Explaining why she came, one young mother said, “The Coptic Christians responded to this tragedy by focusing on love and prayer for their enemies. I want my kids to see this in action.”
A Palestinian Christian mother of three and director of the Arab Israeli Bible Society wanted to teach her kids the biblical foundations for peacemaking.
As she fasted and prayed about what she could do to help raise up a generation of peacemakers, she received an idea that fit both her skills and her network of relationships.
In partnership with her theologian husband, she published a children’s Bible called “The King of Peace and His Followers.”
This unique Bible pairs relevant stories from the Scripture with principles of contemporary peacemaking.
It is now available in an app – with English and Arabic versions – which employs video, stories, puzzles, coloring and interactive questions to challenge and inspire kids to be peacemakers.
Two American teachers, now living and teaching in Jerusalem, developed a Peace Heroes Curriculum, which uses biographical sketches of peacemakers throughout history to instill in students and teachers alike the values and ethos of peace and nonviolence.
The ever-expanding curriculum now highlights 60 diverse heroes from around the world, including Lehman Gbowee, Malala Yousafzai, Vaclav Havel, Gandhi, Nelson Mandela, Sojourner Truth, Corrie ten Boom as well as many Israeli and Palestinian heroes.
The curriculum affirms the human dignity of all people, celebrates diversity, exposes students to important world issues and propels them to positive action. Some of the most enthusiastic supporters of the curriculum are mothers.
“Everything my daughter learns in the Peace Heroes Curriculum, she brings home and teaches me,” one mother said. “Then I tell my colleagues at work. It’s sad that we never learned these things in school. We need our kids to teach us!”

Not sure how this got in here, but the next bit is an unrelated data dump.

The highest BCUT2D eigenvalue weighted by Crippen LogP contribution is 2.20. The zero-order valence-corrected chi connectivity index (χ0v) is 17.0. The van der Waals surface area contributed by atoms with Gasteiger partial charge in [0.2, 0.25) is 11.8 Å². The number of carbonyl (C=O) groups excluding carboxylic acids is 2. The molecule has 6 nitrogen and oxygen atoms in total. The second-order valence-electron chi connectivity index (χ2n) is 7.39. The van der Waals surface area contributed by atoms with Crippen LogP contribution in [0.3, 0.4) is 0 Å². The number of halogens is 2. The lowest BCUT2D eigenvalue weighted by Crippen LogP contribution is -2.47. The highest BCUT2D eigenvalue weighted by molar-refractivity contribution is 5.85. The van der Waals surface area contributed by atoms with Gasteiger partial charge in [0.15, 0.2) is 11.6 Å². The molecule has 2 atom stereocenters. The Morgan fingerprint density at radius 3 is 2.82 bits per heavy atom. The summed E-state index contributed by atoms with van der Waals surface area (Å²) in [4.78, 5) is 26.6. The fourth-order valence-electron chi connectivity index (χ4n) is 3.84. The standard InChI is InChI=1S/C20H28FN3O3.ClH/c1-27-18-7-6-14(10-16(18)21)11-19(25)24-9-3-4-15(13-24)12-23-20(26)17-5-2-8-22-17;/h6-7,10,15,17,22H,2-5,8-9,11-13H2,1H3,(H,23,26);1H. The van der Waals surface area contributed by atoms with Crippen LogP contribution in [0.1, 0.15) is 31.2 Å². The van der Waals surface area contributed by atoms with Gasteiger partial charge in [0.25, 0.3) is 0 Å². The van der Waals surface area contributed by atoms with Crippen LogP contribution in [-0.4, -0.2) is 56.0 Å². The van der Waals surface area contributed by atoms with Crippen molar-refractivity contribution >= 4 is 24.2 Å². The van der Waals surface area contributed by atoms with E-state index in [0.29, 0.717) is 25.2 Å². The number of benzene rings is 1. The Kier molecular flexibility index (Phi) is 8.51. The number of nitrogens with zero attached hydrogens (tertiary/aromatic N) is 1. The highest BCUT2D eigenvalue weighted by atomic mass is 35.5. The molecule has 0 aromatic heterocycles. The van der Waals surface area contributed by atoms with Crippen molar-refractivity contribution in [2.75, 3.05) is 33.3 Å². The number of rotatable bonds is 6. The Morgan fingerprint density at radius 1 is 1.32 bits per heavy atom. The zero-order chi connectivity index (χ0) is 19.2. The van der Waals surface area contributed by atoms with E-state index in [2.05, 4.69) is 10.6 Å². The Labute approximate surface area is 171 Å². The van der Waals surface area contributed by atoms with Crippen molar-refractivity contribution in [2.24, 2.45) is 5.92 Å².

Currently, the curriculum is being piloted in schools in Israel, Palestine, Kenya and soon in South Africa.
Musalaha is a nonprofit organization that facilitates reconciliation based on the life and teachings of Jesus.
The staff recognize that children growing up in a conflict situation often harbor attitudes of hatred, bitterness, victimization, aggression and violence.
Dehumanization and demonization of the other side are ingrained in youth even though they may have never met the other.
To break this cycle of hatred, Musalaha takes young people out of their day-to-day environment to experience desert trips, summer camps, reconciliation leadership training and spiritual formation workshops.
Interestingly, many of the mothers I wrote about here – and dozens more I’ve met – were first inspired to pursue the path of peace though their experiences with Musalaha.
In the last eight years, I’ve traveled to the Holy Land a dozen times. I go back repeatedly, not just to see where Jesus walked in history, but to see where he is walking now, through the lives of those who take seriously his call to be peacemakers.
Seeing the increasing division and hostility in our own country makes me even more committed to learning from and highlighting the stories of the peacemaking moms in the Holy Land.
Lynne Hybels is a writer, speaker and activist who is engaged in ministry partnerships in Africa and the Middle East. She is co-founder of One Million Thumbprints, an international movement of women raising awareness and funds for victims of war in Syria/Iraq, South Sudan and the Democratic Republic of Congo. Her writings also appear on her website, and you can follow her on Twitter @lynnehybels.
Editor’s note: This article is part of a series for Mothers’ Day 2017 (May 14):
Previous articles in the series are: